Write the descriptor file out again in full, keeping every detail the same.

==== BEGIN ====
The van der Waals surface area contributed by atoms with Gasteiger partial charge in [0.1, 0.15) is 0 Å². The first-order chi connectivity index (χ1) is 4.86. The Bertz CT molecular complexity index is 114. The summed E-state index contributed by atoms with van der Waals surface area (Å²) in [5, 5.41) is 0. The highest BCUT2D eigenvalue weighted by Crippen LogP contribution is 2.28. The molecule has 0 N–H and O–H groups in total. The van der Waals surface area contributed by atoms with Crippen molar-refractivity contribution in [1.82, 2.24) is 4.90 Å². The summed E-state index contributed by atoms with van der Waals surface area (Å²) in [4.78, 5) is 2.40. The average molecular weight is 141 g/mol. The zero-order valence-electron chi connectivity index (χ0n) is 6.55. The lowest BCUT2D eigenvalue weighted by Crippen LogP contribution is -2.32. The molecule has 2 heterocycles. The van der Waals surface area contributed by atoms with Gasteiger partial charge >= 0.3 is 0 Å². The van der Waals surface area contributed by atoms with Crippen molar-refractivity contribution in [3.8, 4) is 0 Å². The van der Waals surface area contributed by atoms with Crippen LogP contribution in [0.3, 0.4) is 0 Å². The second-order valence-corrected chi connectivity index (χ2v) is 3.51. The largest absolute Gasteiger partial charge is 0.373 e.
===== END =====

The van der Waals surface area contributed by atoms with Gasteiger partial charge in [0.1, 0.15) is 0 Å². The first-order chi connectivity index (χ1) is 4.86. The Bertz CT molecular complexity index is 114. The summed E-state index contributed by atoms with van der Waals surface area (Å²) in [5, 5.41) is 0. The highest BCUT2D eigenvalue weighted by Crippen LogP contribution is 2.28. The molecule has 0 N–H and O–H groups in total. The van der Waals surface area contributed by atoms with Crippen molar-refractivity contribution in [1.82, 2.24) is 4.90 Å². The summed E-state index contributed by atoms with van der Waals surface area (Å²) in [4.78, 5) is 2.40. The average molecular weight is 141 g/mol. The zero-order valence-electron chi connectivity index (χ0n) is 6.55. The lowest BCUT2D eigenvalue weighted by Crippen LogP contribution is -2.32. The molecule has 2 heterocycles. The van der Waals surface area contributed by atoms with Gasteiger partial charge >= 0.3 is 0 Å². The van der Waals surface area contributed by atoms with Crippen molar-refractivity contribution in [3.8, 4) is 0 Å². The van der Waals surface area contributed by atoms with Crippen LogP contribution in [0.3, 0.4) is 0 Å². The second-order valence-corrected chi connectivity index (χ2v) is 3.51. The largest absolute Gasteiger partial charge is 0.373 e.